Once we get to the murder trial we are thrown about in all directions, and completely gripped. The novel becomes so bizarrely dramatic that it is just hard to believe but so fascinating! I absolutely loved it. It just had so many twists and turns and moments where you really don’t know what has happened.

If you are wanting a light read, do not read this. If you are wanting a gripping, hard hitting, drama filled, crime novel with a mental health aspect this is perfect!

Antoinette van Heugten is a skilled writer and story teller. An author everyone must add to their collection!

5 out of 5

Gone Girl By Gillian Flynn

Title: Gone Girl

Author: Gillian Flynn

First Published: 2012

Publisher: Weidenfeld & Nicolson

Blurb:

On a warm summer morning in North Carthage, Missouri, it is Nick and Amy Dunne’s fifth wedding anniversary. Presents are being wrapped and reservations are being made when Nick’s clever and beautiful wife disappears from their rented McMansion on the Mississippi River. Husband-of-the-Year Nick isn’t doing himself any favors with cringe-worthy daydreams about the slope and shape of his wife’s head, but passages from Amy’s diary reveal the alpha-girl perfectionist could have put anyone dangerously on edge. Under mounting pressure from the police and the media–as well as Amy’s fiercely doting parents–the town golden boy parades an endless series of lies, deceits, and inappropriate behavior. Nick is oddly evasive, and he’s definitely bitter–but is he really a killer?

As the cops close in, every couple in town is soon wondering how well they know the one that they love. With his twin sister, Margo, at his side, Nick stands by his innocence. Trouble is, if Nick didn’t do it, where is that beautiful wife? And what was in that silvery gift box hidden in the back of her bedroom closet? (From Goodreads, 19th November 2013)

Review:

I was disappointed with ‘Gone Girl’ after everyone saying it was a fantastic mystery thriller, and it being voted for so many awards in 2012.

Nick’s wife has gone missing, and soon Nick becomes the main suspect. Nick initially seen as an amazing husband but soon this persona begins to unravel. But did Nick kill his wife?

The premise was one that enticed me, and from what everyone was saying I thought ‘yes, this is going to be a book that I will love’.

However, the first half of the novel bored me, but was saved with the twist in events during the second half. I am glad I kept going with ‘Gone Girl’ and would advise others who feel the same as me, just keep going! The second half is fantastic and a real page turner. There are a lot of shocks, and a lot of suspects. A psychological mind warp that makes you really wonder about the nature of people.

‘Gone Girl’ is a well planned and laid out thriller which does keep you guessing and shocking you throughout. But I cannot give ‘Gone Girl’ a high rating due to the slow first half, which nearly caused me to give up.

3 out of 5

Sister By Rosamund Lupton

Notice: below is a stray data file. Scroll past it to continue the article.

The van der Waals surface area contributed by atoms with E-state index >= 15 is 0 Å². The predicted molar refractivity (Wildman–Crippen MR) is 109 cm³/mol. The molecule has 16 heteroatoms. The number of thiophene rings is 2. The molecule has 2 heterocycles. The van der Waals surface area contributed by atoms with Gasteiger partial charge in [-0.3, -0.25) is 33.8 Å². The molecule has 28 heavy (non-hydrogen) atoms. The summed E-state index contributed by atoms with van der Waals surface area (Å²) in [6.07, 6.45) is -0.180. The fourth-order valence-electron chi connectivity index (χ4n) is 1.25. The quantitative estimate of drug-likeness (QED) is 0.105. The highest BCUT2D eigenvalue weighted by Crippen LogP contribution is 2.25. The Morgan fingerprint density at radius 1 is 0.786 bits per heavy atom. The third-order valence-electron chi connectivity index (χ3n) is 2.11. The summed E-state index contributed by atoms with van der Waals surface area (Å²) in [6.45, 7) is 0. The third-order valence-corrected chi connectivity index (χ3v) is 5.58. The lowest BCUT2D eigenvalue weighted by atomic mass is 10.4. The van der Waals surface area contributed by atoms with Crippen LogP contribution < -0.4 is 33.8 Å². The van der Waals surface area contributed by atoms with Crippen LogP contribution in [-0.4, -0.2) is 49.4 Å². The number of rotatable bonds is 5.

Title: Sister

Author: Rosamund Lupton

Publisher: Piktus Books

First Published: 2010

Blurb:

When her mom calls to tell her that Tess, her younger sister, is missing, Bee returns home to London on the first flight. She expects to find Tess and give her the usual lecture, the bossy big sister scolding her flighty baby sister for taking off without letting anyone know her plans. Tess has always been a free spirit, an artist who takes risks, while conservative Bee couldn’t be more different. Bee is used to watching out for her wayward sibling and is fiercely protective of Tess (and has always been a little stern about her antics). But then Tess is found dead, apparently by her own hand.

Bee is certain that Tess didn’t commit suicide. Their family and the police accept the sad reality, but Bee feels sure that Tess has been murdered. Single-minded in her search for a killer, Bee moves into Tess’s apartment and throws herself headlong into her sister’s life—and all its secrets.

Though her family and the police see a grieving sister in denial, unwilling to accept the facts, Bee uncovers the affair Tess was having with a married man and the pregnancy that resulted, and her difficulty with a stalker who may have crossed the line when Tess refused his advances. Tess was also participating in an experimental medical trial that might have gone very wrong. As a determined Bee gives her statement to the lead investigator, her story reveals a predator who got away with murder—and an obsession that may cost Bee her own life. (From Goodreads, 22nd October 2013)

Review:

Sister is a fantastic novel with beautiful prose. Rosamund Lupton’s writing is fantastic, with attention to detail that pulled me in instantly.

Imagine your sister dying and it being pronounced a suicide. Imagine that not sitting true with you. Imagine everyone ignoring you, and telling you to just ‘get over it’ without taking you seriously when you believe your sister to have been murdered. Imagine the frustration. Imagine the loneliness. All of this is conveyed fantastically in Sister.

Out of the multiple psychological thrillers I have read, Sister is one of my favorites. There are so many aspects, so many possibilities, whilst the understanding of human nature is spot on.

However, someone I know who tried to read Sister disliked it due to the descriptive writing. If you are one of those who do not get pulled in with fantastically descriptive and technically impressive writing style then Sister is not for you. If, like me, these aspects pull you in, along with the edge of your seat genre Sister is perfect reading. Especially for this time of year.

4 out of 5